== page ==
Iqbal Novel Study Name: Daphne A. 8-73Quotable Passages Date: January 31, 2012 TOTAL: ______/15 marksThere are many quotable passages from chapter 7 in Iqbal. Below are fourimportant quotes.You must respond critically to Passage 1 and Passage 4. Then choose eitherPassage 2 OR 3 to reflect on.In your response, consider commenting on some of the following: specialmeaning, connection to a character’s thoughts and feelings, or why this quotemakes you think and want to know more.You can write your response directly beneath the passage.* PASSAGE 1“It means that this kind of life isn’t right. We should return to our families; weshouldn’t be chained to our looms and forced to work like slaves.” Page 50RESPONSE: This passage signifies that the life of child labour isn’t right, it is wrong andshouldn’t be happening. Children should not be working. Kids who are in Fatima andIqbal’s age should be in school, where they can play, learn and just enjoy their livesinstead of being in a carpet factory working from dusk until dawn. Iqbal is trying to tellus that they should be home, with their families, instead of working, we all know how itfeels to be away from our families even just for a little while, but Iqbal has been awayfrom his family for years! Children shouldn’t be chained to looms, it isn’t humanlike! Theonly things we chain in our country are animals, Children are not animals.We shouldnever chain a human being.Children shouldn’t be forced to work like slaves, they shouldbe at home, with their family, and treated with love and respect, they shouldn’t beworking at a very young age. Children should have a choice, freedom, and shouldn’t beforced to slavery. Children have basic rights too, instead of children working in looms,they should be reading, and writing and playing.PASSAGE 2‘There was a precise rule among us: Never talk about the future. Not a single one of usdared to say, “Next summer,” or “in a year,” or, “when I’m grown up.” Oh yes, wetalked about things we liked to do, and we talked about the day our debt would be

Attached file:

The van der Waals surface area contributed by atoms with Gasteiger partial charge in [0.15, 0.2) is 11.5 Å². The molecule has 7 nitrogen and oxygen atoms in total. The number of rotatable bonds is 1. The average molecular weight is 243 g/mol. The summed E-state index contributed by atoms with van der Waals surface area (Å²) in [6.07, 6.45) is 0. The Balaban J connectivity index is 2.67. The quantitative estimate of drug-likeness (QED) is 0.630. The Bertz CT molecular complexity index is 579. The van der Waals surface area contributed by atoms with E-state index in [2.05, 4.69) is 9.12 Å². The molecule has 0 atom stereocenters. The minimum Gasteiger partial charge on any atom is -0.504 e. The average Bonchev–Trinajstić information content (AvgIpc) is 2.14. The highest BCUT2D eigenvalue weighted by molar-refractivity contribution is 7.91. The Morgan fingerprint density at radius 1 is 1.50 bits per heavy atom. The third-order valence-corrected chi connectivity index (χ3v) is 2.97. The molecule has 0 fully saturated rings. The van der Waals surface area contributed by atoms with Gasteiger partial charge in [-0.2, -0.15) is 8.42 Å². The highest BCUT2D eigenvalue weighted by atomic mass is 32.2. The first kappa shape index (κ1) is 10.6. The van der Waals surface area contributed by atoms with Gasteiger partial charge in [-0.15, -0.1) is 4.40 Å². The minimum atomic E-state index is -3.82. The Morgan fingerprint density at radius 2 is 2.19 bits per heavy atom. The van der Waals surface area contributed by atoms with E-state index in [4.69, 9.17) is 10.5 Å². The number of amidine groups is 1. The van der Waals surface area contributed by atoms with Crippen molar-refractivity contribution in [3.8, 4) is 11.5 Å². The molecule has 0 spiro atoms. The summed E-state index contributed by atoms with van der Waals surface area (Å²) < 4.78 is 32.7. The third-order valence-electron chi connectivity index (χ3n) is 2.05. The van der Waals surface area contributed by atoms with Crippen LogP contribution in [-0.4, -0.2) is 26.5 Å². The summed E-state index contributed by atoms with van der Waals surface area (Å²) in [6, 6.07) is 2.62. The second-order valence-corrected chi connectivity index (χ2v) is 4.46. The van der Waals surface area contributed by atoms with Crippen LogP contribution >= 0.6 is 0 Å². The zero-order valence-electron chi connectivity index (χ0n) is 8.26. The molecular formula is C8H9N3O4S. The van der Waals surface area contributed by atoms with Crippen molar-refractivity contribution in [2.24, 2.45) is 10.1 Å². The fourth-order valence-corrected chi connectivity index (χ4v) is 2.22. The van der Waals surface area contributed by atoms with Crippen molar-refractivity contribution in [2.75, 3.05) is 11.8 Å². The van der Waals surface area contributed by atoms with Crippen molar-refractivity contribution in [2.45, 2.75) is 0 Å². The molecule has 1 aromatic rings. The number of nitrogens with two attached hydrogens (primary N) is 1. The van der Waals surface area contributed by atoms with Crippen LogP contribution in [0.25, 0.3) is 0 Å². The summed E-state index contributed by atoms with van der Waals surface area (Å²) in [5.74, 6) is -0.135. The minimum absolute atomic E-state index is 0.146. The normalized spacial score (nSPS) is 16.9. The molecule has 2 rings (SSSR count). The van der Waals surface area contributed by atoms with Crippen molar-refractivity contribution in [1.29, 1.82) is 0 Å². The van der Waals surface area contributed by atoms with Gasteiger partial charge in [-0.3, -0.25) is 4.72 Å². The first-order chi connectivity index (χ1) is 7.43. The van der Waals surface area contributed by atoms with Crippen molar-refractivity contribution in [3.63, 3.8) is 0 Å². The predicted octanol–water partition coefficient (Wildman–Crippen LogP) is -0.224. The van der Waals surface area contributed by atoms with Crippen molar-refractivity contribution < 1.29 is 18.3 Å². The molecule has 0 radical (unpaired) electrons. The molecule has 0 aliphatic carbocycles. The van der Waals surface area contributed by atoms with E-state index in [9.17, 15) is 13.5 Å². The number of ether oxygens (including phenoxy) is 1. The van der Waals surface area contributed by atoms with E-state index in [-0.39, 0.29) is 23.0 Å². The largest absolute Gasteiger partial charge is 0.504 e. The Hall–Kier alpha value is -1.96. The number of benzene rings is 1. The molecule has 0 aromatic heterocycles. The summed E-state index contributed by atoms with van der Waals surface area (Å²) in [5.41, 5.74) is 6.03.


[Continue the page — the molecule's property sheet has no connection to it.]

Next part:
cancelled. We talked that hope into the ground. But nobody really believed it. It wassort of litany, a way to feel good. Otherwise what was left to us?’ Page 53PASSAGE 3“Fatima,” he said in a low voice, “next spring you and I are going to fly a kite.Remember that, whatever happens.” Page 54RESPONSE: PASSAGE 2RESPONSE: This passage signifies that some children who are working in the carpetfactory have lost hope, they have stopped dreaming. They are thinking that the debtswritten in their slates would never be erased, and that they will never be in someplacewhere they can be free. The children talks about the things that they loved, and likedthat they someday want to happen. It is a way for them to forget the bad and horriblehappenings that have happened to them in the factory. The kite that Iqbal is talkingabout represents freedom, which they don’t have yet at this time, because HussainKahn kept them in looms to work. But, Iqbal believes that someday the debt is going tobe cancelled, whatever happens, he will do anything for them to be free. Iqbal iscourageous because whatever happens, he will do everything just so he could fly a kitewith Fatima.* Chapter 8 - PASSAGE 4‘Before Iqbal’s arrival I had been resigned to my life. I couldn’t even imagine adifferent one. Iqbal had sown the seeds of hope in all of us.’ Page 62RESPONSE: This signifies that before Iqbal has arrived in the carpet factory, Fatimawasn’t as brave as she is when Iqbal had come.Fatima didn’t think about hope, and thelines on their slate being erased, she was working like a regular worker. Iqbal was theone who had brought hope for them. That someday they will be free, and wouldn’t haveto live the life that they are in right now. Iqbal was a courageous person who had giventhe children hope, that someday they would stop be working in a carpet factory. Iqbal isthe seed to the growing tree of freedom.